Following the American Civil War Sesquicentennial with day by day writings of the time, currently 1863.

Diary of Ephraim Shelby Dodd, Co. D of Terry’s Texas Rangers

Friday, 1st day of January, 1864—Received one pair of drawers from Miss Nannie Scott, two shirts from Mrs. House. One hundred and fifty of the prisoners start to-day for Strawberry Plains. We go to-morrow.


Dodd was sentenced to death on or before January 5th. An extract from a letter by the general commanding and dated at Knoxville, Tenn., January 17, 1864, reads:

I also avail myself of this opportunity to forward an order publishing the proceedings, findings and sentence in the case of Private E. S. Dodd, Eighth Texas Confederate Cavalry, who was tr, condemned and executed as a spy.

‘I also inclose a copy of an order which I have found it necessary to issue, in regard to the wearing of the U. S. uniform by Confederate soldiers.”


*Inclosure No. 7 (here omitted) contains General Orders, No. 3, Department of the Ohio, January 5, 1864, promulgating charges, findings and sentence to death in the case of E. S. Dodd, Eighth Texas Cavalry, arrested and tried as a spy.”

War of the Rebellion, Series III, Vol. 4, p. 53.

Thursday, 31st—Miss Anna Brooks came around, Miss McMullin with her, brought me a pair of socks. I sent a note to Mrs. House by Hupplits to-night.

Wednesday, 30th—Morton out on street parole.

Thursday, 25th—A dull Christmas. Receiving one-quarter pound bread a day and bout one pound beef, no wood hardly— freezing and starving by inches. All this brings me up to the 29th Monday. Morton tried to get to see his sister but could not. The Parson came in and informed him that she died at 3 o’clock this morning. Such is the fate of war. In 150 yards of her and yet could not get to see her.

Sunday, 21st—Parson —— preached for us this evening.

Friday, 19th—I find one of the 11th Texas here, three or four of the 2nd Georgia. I send out a summons to the Lodge for assistance; two members call on me and promise to attend to my case, but I hear no more from them. Another squad of 96 prisoners came in, also three of Morgan’s men, Messrs. Church and Smith.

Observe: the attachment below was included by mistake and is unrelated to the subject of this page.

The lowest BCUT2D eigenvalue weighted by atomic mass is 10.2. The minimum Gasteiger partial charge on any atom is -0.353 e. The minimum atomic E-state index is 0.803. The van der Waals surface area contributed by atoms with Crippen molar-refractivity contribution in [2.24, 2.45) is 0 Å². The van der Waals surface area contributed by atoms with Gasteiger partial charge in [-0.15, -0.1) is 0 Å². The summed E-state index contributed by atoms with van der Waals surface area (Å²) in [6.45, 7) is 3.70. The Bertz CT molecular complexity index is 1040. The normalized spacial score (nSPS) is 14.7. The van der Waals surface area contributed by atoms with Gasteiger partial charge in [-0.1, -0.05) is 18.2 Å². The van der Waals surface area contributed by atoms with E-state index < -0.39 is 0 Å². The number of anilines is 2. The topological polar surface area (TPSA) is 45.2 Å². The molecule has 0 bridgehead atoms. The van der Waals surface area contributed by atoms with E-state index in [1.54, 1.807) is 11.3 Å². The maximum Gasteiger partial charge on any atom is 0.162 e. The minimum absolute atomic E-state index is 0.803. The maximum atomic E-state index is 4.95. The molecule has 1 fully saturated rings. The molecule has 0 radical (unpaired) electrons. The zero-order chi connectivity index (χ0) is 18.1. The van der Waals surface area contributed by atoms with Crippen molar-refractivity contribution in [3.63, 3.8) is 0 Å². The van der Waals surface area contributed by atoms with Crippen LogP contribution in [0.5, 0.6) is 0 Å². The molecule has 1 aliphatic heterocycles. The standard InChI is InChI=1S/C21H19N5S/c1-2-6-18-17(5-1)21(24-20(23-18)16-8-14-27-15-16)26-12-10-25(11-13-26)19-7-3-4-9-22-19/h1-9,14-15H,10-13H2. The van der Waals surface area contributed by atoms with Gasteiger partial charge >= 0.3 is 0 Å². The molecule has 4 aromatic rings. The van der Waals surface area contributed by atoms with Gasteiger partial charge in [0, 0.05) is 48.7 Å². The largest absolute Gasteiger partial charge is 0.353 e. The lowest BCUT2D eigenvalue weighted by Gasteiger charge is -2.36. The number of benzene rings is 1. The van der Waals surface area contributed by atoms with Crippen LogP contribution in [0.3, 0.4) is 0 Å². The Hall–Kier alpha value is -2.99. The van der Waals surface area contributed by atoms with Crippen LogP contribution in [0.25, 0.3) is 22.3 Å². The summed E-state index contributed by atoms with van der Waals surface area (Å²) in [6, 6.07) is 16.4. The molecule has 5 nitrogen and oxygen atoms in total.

Maj. Smith of Wheeler’s staff called on us. Two other squads came in. With the last came Will Morton of the Battery or Company F. Alexander takes the oath and left us. Morton, myself, the two Churches and two Smiths form the mess.

Thursday, 18th—Start this morning for Knoxville; get in bout 1 p. m. Capt. Barnetts takes charge of me and sends me to Prison.

Tuesday, 16th1—Came on to Chandler’s, got lost on the road and had to stop and inquire at a house (John Robinson’s). He told me about the Home Guards being in the neighborhood. I or we went on until we got to the house where they were camped or near it. The road forked and I went up to inquire about the road. Found ’twas not a dwelling and saw the Home Guards through the window. Went on to the next house, Mr. Johnson’s, and got the information and traveled on. Got to C’s 1 o’clock at night, found Mr. Houck there. Boys staid at the house while I went to the house. I took supper with them and got some meat and bread for the Boys. Miss Rogers was there. I could get but little information from Chandler. I went to the barn and we went into the straw to stay next day and cross at Bradson ‘s next night.

1 There is confusion of days and dates from “Tuesday, 16th” to “Thursday, 25th;” for the 16th is Wednesday, the 17th is Thursday, etc.

Tuesday, 15th—Came to Hiram Bogle’s, crossed the Little River at Finley’s, the Sheriff of the County. Got to Bogle’s and got a snack to eat. Mr.. Bogle had taken the oath and would give me no information, only directions to Tim Chandler’s.

Monday, 14th—Start to-night for Sevier; ran into the Yanks at Maryville; my saddle turned; I lost my horse. The Boys abandoned theirs and we made our escape on foot. Worked our way out to McClaine’s on Little River just at daylight, but he would have nothing to do with us; could get no assistance from him. Came down the River and lay out in a little mot of timber.